This is part of the book “Stéphane Foucart et les néonicotinoïdes. The World and disinformation 1” where I show the journalist misinforms (= false or misleading statements) the reader. More specifically, we show here how he neutralizes the voice of farmers to support his misleading image of NNIs and agriculture, presented in 2.I.1 and 2.I.2. All quotes are translated (by me), except the ones marked between [ ] in the french version (french quotes are to numerous to be marked in this one).

Let’s go back to the first “level” of S. Foucart’s story: farmers would be manipulated by sellers of phytosanitary products, who would push them so much for consumption that they would use NNIs when they did not need them.

After a little discussion with the farmers, we see 4 elements emerging that contradict this vision: farmers are entrepreneurs, who get training continously, who experiment and who often seek to use as little pesticides as possible.


First of all, farmers are entrepreneurs and agronomists, who need to limit their costs, the market having become very tight.

“When you have a very significant return potential, everything has to be on top, maximum. When you make cereals with low potential, you manage the margin differently. Since you don’t hope to do much, try to make sure it doesn’t cost you too much in terms of treatments. We could do 2 fungicide treatments, we could add 3 nitrogen instead of 2, but all that comes at a cost. And your cereal, even if you put it in optimal situations, you will not make 100 quintals anyway. […] If in the end when you harvest you gained 2-3 quintals, but you lost money for every quintal you produced, economically it is not profitable.

– And you don’t have the cooperative that would try to push you a little more? Co-ops have an incentive for you to have higher returns, right?

– No. We coop… we don’t have that problem. I don’t know how it goes elsewhere, but it’s true that I’m surprised when I listen to talk about “pressure from cooperatives”… no, we the coop, it behaves… even the private sector, eh, it will not necessarily seek to push to the maximum. Anyway today, the operator is a business owner. If the speaker is trying to make forced sales on products he doesn’t need, well, the speaker takes the door and someone else takes the place, eh. Today there is no one telling me what to put in the fields or how to do this or that. I am a business owner. When I need advice, I consult. […] Then afterwards I decide what I want to do and what I think is best for my animals, for my cereals, for my wallet… I am not under any pressure. […]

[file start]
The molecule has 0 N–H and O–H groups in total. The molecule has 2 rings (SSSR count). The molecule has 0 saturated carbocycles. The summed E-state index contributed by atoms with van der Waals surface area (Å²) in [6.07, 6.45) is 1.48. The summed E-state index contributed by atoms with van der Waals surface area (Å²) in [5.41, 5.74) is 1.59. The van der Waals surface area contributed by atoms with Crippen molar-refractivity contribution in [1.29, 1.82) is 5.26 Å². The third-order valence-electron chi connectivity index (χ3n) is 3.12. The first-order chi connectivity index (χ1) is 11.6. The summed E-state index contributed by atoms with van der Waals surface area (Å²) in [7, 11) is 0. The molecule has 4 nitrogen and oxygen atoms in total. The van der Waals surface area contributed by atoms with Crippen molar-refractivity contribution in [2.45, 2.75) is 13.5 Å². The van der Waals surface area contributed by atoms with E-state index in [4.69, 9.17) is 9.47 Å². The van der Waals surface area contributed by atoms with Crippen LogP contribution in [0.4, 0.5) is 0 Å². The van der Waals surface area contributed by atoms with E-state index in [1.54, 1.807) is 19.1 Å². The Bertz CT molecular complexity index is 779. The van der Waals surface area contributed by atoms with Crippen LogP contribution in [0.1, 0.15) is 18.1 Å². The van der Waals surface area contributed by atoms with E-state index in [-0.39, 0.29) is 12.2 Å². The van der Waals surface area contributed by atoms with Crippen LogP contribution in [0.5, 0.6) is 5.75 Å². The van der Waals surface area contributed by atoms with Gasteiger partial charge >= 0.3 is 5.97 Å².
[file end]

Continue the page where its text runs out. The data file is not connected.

This is kind of what I often criticize. We are infantilized a lot. We have the feeling that the farmer is not an entrepreneur capable of making his decisions; that his decisions are necessarily dictated to him by Pierre, Paul, cooperation, Big Pharma or likes… Well, in fact today… […] [Farmers] They are guys who are capable of running a business and they are capable to make their decisions.” (David)


“Today the farmer will be happy with his technician as long as he [improves his income]. If there is a use of the product that is justified, that brings more yield, better quality or all the arguments that one could find… for me there is no problem, I use it. If the product doesn’t help me and costs me too much, I don’t see the point in double or triple doses.” (Etienne)

“Farmers are treated a bit like idiots. If I don’t need a phyto product, I’m not going to put it on, I don’t give a fuck. I’m not going to use 4 fungicides because the technician tells me to use 4 fungicides. In fact, our technicians tend to underestimate the risk.” (Ferdinand)


“Nah no, that’s completely wrong, we’re free to do whatever we want anyway. We are still our bosses at home. In my own system, I feel free anyway. No one forces me to put anything like treatment, pesticide or fungicide on my crops.” (Loic)

“There was a time when, indeed, I think there was a time when they [consultant salespeople] were pressured. I’m not saying that’s kind of what keeps them going, but still. Afterwards, I think the farmers who are not stupid. If you are going to see your wheat with your technician, that your leaves are super healthy, that there is no disease, that there is nothing and that your technician says to you “go ahead and treat”, wait you go. look a little weird you’re going to say to yourself “no but he really takes me for a gogole or what.” Now farmers have education levels equivalent to or even higher than those of technicians. There comes a time, maybe in my father’s or my grandfather’s time, when necessarily… It was not already the same time, when we asked them to produce, because we had to produce a lot, and, between quotes without restrictions, that today the products cost so much to use, that if your technician says to you “go ahead, do it” and that it is not justified, there comes a moment when even he loses in credibility and next year, if your production costs compared to your neighbor are 1.5 times higher, there comes a time to ask yourself questions. And today the technician, and I speak for mine, has more of an incentive to sell you decision-support tools than to load you with products.” (Nicolas)

This does not prevent them from sometimes not making the best decisions. For example, a farmer reminds me of a neighbor who followed what his consultant technician told him at the cooperative. After joining a group of farmers, he realized he could reduce the doses he was using drastically. They are not omniscient, agronomy is extremely complex.

Always-in-training farmers

Farmers are trained through multiple channels: chambers of agriculture, cooperative training, adult training centers, specialized magazines (Réussir), farmers’ groups (GEDA, CETA, BASE or Cle2sol association, etc.), Agroleague (an online community of farmers5) and even… social networks:

“Even I, a farmer, I discovered a lot of things via my fellow farmers on Twitter: productions that I had no idea, ways of producing that I did not know… Even farmers are far from knowing all the trades and all the ways of farming colleagues. […]

Last year for example, I had a plot where the chamber had set up a trial, where there were several different varieties and where at the end, we compared each variety to find out which had the best wheat yield. , the best straw yield, which had behaved better in the face of disease… This is the kind of thing that can be implemented. Then there are more technical training in the classroom on different subjects.” (David)

“How did you get trained in direct seeding?